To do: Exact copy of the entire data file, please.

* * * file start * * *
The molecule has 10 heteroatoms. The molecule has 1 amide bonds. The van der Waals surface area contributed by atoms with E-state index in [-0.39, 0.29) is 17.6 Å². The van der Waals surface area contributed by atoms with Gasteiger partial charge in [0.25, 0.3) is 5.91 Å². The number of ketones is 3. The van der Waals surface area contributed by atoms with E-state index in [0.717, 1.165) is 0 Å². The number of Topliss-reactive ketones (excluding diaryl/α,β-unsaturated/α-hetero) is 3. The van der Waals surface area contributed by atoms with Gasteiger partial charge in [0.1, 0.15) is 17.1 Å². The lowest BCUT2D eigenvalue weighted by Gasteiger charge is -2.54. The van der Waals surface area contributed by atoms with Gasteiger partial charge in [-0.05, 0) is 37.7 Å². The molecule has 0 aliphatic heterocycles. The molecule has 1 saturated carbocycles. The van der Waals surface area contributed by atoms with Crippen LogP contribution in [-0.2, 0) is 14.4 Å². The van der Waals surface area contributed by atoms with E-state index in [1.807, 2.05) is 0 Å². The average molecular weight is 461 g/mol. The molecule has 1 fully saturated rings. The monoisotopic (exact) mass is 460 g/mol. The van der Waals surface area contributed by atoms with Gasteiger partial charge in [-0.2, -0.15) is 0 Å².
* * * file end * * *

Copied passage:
The molecule has 10 heteroatoms. The molecule has 1 amide bonds. The van der Waals surface area contributed by atoms with E-state index in [-0.39, 0.29) is 17.6 Å². The van der Waals surface area contributed by atoms with Gasteiger partial charge in [0.25, 0.3) is 5.91 Å². The number of ketones is 3. The van der Waals surface area contributed by atoms with E-state index in [0.717, 1.165) is 0 Å². The number of Topliss-reactive ketones (excluding diaryl/α,β-unsaturated/α-hetero) is 3. The van der Waals surface area contributed by atoms with Gasteiger partial charge in [0.1, 0.15) is 17.1 Å². The lowest BCUT2D eigenvalue weighted by Gasteiger charge is -2.54. The van der Waals surface area contributed by atoms with Gasteiger partial charge in [-0.05, 0) is 37.7 Å². The molecule has 0 aliphatic heterocycles. The molecule has 1 saturated carbocycles. The van der Waals surface area contributed by atoms with Crippen LogP contribution in [-0.2, 0) is 14.4 Å². The van der Waals surface area contributed by atoms with E-state index in [1.807, 2.05) is 0 Å². The average molecular weight is 461 g/mol. The molecule has 1 fully saturated rings. The monoisotopic (exact) mass is 460 g/mol. The van der Waals surface area contributed by atoms with Gasteiger partial charge in [-0.2, -0.15) is 0 Å².